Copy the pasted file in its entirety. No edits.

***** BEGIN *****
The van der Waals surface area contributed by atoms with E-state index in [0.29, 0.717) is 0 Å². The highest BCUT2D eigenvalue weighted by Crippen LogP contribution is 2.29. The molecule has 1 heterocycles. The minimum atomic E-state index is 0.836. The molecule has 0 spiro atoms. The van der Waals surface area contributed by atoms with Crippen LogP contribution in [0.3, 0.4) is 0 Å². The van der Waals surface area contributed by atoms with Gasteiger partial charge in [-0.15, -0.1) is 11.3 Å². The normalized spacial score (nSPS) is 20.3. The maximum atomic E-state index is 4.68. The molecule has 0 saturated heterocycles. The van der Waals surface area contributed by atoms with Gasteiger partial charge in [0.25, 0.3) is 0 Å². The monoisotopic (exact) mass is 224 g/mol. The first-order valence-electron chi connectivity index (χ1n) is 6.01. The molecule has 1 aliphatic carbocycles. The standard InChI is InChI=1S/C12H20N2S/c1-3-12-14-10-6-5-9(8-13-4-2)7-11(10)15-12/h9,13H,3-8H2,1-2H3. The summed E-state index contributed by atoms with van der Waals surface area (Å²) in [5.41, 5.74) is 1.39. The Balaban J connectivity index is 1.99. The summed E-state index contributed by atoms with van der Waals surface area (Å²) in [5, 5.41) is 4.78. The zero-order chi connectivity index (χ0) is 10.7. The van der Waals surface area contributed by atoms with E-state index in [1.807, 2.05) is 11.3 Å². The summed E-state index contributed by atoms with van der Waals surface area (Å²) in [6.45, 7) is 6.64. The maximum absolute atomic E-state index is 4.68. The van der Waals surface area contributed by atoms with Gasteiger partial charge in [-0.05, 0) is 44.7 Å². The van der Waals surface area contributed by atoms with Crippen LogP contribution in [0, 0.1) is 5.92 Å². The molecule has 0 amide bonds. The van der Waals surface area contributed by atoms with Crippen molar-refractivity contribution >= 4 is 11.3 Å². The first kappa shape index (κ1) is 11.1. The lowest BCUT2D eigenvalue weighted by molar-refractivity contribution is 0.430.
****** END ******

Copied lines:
The van der Waals surface area contributed by atoms with E-state index in [0.29, 0.717) is 0 Å². The highest BCUT2D eigenvalue weighted by Crippen LogP contribution is 2.29. The molecule has 1 heterocycles. The minimum atomic E-state index is 0.836. The molecule has 0 spiro atoms. The van der Waals surface area contributed by atoms with Crippen LogP contribution in [0.3, 0.4) is 0 Å². The van der Waals surface area contributed by atoms with Gasteiger partial charge in [-0.15, -0.1) is 11.3 Å². The normalized spacial score (nSPS) is 20.3. The maximum atomic E-state index is 4.68. The molecule has 0 saturated heterocycles. The van der Waals surface area contributed by atoms with Gasteiger partial charge in [0.25, 0.3) is 0 Å². The monoisotopic (exact) mass is 224 g/mol. The first-order valence-electron chi connectivity index (χ1n) is 6.01. The molecule has 1 aliphatic carbocycles. The standard InChI is InChI=1S/C12H20N2S/c1-3-12-14-10-6-5-9(8-13-4-2)7-11(10)15-12/h9,13H,3-8H2,1-2H3. The summed E-state index contributed by atoms with van der Waals surface area (Å²) in [5.41, 5.74) is 1.39. The Balaban J connectivity index is 1.99. The summed E-state index contributed by atoms with van der Waals surface area (Å²) in [5, 5.41) is 4.78. The zero-order chi connectivity index (χ0) is 10.7. The van der Waals surface area contributed by atoms with E-state index in [1.807, 2.05) is 11.3 Å². The summed E-state index contributed by atoms with van der Waals surface area (Å²) in [6.45, 7) is 6.64. The maximum absolute atomic E-state index is 4.68. The van der Waals surface area contributed by atoms with Gasteiger partial charge in [-0.05, 0) is 44.7 Å². The van der Waals surface area contributed by atoms with Crippen LogP contribution in [0, 0.1) is 5.92 Å². The molecule has 0 amide bonds. The van der Waals surface area contributed by atoms with Crippen molar-refractivity contribution >= 4 is 11.3 Å². The first kappa shape index (κ1) is 11.1. The lowest BCUT2D eigenvalue weighted by molar-refractivity contribution is 0.430.